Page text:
A unique benefit at The Student Conservation Association, Inc. in Charlestown, N.H., called a short-term disability pool, allows employees to carry over all vacation, sick-day, personal day, and holiday time into an account pool from which they can choose throughout their time at the organization.

"It’s something I’ve never seen anywhere else," said SCA Director of Human Resources Kim Henning. "There is no cap and some people have six months worth of time in their pool." One father took paternity leave and he used his pool, said Henning. "He didn’t have to use any of his vacation."

Henning said the pool was loosened up last year to coincide with the Family and Medical Leave Act. "You couldn’t do that before," she said.

Henning describes the organization as "pretty progressive" in its approaches to work ethics and benefits in general and even offers telecommuting to individuals as a means of compromising with a job description.

She acknowledged that SCA uses its benefits package as a way to entice executives into accepting a post. "The benefits are wide-ranging," she said. "Some aren’t actual benefits, but pluses that add to the environment."

William Whitney, a principal at executive recruitment firm Larsen Whitney Blecksmith and Zilliacus in Los Angeles, said nonprofits generally offer normal healthcare and vacation packages. "But, there is more emphasis than it used to be on items such as automobiles. This is because the job and labor market has become tighter and the search for good candidates in the nonprofit field has become more difficult."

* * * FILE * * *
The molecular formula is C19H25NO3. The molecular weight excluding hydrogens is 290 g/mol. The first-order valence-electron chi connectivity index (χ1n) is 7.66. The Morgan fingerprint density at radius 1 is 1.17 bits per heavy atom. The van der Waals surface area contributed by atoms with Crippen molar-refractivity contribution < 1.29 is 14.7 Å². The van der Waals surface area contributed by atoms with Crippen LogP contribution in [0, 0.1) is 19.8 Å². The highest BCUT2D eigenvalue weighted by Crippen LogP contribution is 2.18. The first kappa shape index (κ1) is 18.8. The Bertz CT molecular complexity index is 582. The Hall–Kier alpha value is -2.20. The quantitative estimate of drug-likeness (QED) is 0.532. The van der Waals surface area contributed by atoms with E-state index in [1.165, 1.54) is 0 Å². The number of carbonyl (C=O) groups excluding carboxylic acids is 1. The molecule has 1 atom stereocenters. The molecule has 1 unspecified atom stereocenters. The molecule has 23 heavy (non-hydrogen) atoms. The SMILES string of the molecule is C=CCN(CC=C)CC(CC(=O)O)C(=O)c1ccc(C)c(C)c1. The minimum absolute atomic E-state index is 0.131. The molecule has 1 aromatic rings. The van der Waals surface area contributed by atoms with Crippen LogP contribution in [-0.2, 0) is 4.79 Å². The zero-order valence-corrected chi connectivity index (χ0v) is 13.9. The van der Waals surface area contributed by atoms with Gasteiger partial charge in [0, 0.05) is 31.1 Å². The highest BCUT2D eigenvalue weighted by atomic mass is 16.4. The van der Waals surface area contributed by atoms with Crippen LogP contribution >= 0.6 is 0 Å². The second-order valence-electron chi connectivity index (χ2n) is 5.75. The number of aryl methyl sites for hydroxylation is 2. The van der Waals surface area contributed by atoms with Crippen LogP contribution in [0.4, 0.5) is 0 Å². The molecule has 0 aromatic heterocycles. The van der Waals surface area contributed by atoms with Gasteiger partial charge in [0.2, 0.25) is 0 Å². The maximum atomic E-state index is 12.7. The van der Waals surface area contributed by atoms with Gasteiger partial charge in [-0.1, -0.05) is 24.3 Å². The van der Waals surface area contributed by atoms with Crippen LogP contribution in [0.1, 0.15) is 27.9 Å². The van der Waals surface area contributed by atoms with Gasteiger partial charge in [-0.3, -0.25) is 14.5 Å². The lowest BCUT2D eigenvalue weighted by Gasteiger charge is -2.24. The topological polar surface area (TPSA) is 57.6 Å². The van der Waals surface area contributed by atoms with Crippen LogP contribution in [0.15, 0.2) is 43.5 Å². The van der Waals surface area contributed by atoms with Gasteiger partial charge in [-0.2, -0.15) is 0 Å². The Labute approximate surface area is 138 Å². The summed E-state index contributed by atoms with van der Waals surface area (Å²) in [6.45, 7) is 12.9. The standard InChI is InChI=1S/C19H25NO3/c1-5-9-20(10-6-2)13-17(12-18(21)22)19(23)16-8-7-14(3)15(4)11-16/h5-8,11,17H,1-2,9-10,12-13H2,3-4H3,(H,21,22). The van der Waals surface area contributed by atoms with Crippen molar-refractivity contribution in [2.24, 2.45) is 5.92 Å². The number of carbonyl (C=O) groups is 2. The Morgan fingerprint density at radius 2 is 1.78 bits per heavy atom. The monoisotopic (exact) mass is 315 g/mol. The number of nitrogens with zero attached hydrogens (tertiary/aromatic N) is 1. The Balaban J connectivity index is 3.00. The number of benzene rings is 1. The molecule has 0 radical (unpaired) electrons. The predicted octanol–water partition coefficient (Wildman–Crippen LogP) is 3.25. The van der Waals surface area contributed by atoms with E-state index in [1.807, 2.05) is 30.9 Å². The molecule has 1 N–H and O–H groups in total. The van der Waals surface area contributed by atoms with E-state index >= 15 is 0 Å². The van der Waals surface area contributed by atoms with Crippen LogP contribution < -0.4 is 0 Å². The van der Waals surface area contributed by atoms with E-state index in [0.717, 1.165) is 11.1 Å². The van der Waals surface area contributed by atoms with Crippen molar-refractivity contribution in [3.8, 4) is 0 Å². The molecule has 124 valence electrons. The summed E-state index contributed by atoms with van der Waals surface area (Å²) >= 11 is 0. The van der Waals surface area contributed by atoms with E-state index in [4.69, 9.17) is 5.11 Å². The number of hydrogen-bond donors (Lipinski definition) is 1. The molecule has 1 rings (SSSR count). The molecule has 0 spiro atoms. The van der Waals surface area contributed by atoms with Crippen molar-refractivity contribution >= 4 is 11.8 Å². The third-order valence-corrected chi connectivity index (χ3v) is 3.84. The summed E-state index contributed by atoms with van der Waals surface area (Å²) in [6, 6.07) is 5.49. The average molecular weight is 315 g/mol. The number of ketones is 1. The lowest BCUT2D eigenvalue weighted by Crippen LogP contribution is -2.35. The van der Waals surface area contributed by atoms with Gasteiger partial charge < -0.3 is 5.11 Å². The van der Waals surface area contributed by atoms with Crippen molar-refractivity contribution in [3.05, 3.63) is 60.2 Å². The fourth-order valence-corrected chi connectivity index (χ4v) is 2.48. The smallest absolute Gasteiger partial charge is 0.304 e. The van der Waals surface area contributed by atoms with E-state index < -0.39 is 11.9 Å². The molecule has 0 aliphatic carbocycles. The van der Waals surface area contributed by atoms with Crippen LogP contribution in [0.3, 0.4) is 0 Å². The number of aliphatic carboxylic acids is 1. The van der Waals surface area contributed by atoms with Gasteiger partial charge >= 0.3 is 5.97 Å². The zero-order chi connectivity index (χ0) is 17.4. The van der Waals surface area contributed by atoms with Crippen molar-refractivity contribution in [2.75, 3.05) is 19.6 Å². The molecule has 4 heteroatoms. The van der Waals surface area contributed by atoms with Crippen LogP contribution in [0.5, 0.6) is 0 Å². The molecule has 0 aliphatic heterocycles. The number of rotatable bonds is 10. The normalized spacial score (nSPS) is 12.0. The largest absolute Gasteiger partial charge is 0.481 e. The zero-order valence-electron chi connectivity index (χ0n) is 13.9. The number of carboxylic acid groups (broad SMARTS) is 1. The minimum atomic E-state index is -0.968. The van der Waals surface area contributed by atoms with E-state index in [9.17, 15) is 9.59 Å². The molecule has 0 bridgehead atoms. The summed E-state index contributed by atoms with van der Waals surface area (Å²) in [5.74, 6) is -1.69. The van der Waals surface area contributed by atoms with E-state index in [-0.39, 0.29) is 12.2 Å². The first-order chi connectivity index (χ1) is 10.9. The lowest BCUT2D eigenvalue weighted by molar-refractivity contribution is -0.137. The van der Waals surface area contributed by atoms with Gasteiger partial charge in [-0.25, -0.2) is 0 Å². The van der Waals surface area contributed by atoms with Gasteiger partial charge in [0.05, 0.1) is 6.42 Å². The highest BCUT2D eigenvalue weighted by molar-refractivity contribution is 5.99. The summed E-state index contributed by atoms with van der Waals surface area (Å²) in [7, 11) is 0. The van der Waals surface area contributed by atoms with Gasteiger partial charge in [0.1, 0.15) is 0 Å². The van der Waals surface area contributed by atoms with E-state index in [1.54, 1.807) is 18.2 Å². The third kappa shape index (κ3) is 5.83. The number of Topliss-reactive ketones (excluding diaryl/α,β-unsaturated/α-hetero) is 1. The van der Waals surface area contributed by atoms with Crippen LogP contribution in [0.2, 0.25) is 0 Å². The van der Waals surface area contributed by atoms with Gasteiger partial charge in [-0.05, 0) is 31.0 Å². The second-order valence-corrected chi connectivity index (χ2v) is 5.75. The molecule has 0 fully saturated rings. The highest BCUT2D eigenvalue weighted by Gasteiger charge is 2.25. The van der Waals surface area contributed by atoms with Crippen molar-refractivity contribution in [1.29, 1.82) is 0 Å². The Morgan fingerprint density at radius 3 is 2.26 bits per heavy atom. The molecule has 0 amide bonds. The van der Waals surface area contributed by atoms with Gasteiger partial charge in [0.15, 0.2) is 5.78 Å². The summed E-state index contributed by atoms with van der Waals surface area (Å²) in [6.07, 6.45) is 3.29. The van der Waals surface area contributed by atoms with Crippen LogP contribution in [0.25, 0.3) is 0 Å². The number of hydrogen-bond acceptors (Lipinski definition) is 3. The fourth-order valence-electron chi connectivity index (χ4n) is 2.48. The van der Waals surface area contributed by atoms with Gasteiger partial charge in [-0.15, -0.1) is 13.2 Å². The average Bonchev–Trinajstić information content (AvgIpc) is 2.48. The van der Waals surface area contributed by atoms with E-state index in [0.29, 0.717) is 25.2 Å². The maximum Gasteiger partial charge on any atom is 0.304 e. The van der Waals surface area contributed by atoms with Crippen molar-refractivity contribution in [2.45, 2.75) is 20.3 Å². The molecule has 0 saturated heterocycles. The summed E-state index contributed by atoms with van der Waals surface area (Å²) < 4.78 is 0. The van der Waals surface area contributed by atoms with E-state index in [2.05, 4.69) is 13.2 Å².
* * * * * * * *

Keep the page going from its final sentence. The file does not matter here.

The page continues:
He said, "Nonprofits can offer their version of a 401(k) where employee contributions can be matched or not. With the limited pension plans offered, there has to be a tradeoff – which is – there has to be a passion to be in the nonprofit field, as a result of the lack of opportunities for personal wealth building," Whitney said.

Colleges and universities have the broadest and best plans in the nonprofit sector, according to Robert Sellery, president of Robert Sellery Associates, Ltd., in Washington, D.C.

"They can offer subsidized mortgages or university housing, tuition plans where they are working, or a reciprocal education plan for a candidate’s child at another institution. This is where a group of colleges have banded together to offer a choice in location for the educational programs available at full or partial payment of tuition. For employees themselves, there may be no tuition required for participation in graduate student programs," Sellery said.

Where the nonprofit is not a school, Sellery mentioned, "One modest plan, for example, has an educational reimbursement plan for $1,800 annually with a lifetime cap of $5,400. This is a standard part of the benefits package at this organization."

That same nonprofit, according to Sellery, offers paid time off plus 10 holidays per year. The first three years has 20 days off; the fourth through seventh years offer 25 days; and the eighth year and beyond permits 30 days off. "Health insurance is a cafeteria plan (health, prescription and optical) with a $50 a month deduction for a preferred provider plan. With dental, visits to certain doctors are at no cost – but using outside-the-plan dentists creates a charge of $2.50 per month for a single person or $4 a month for a family," said Sellery.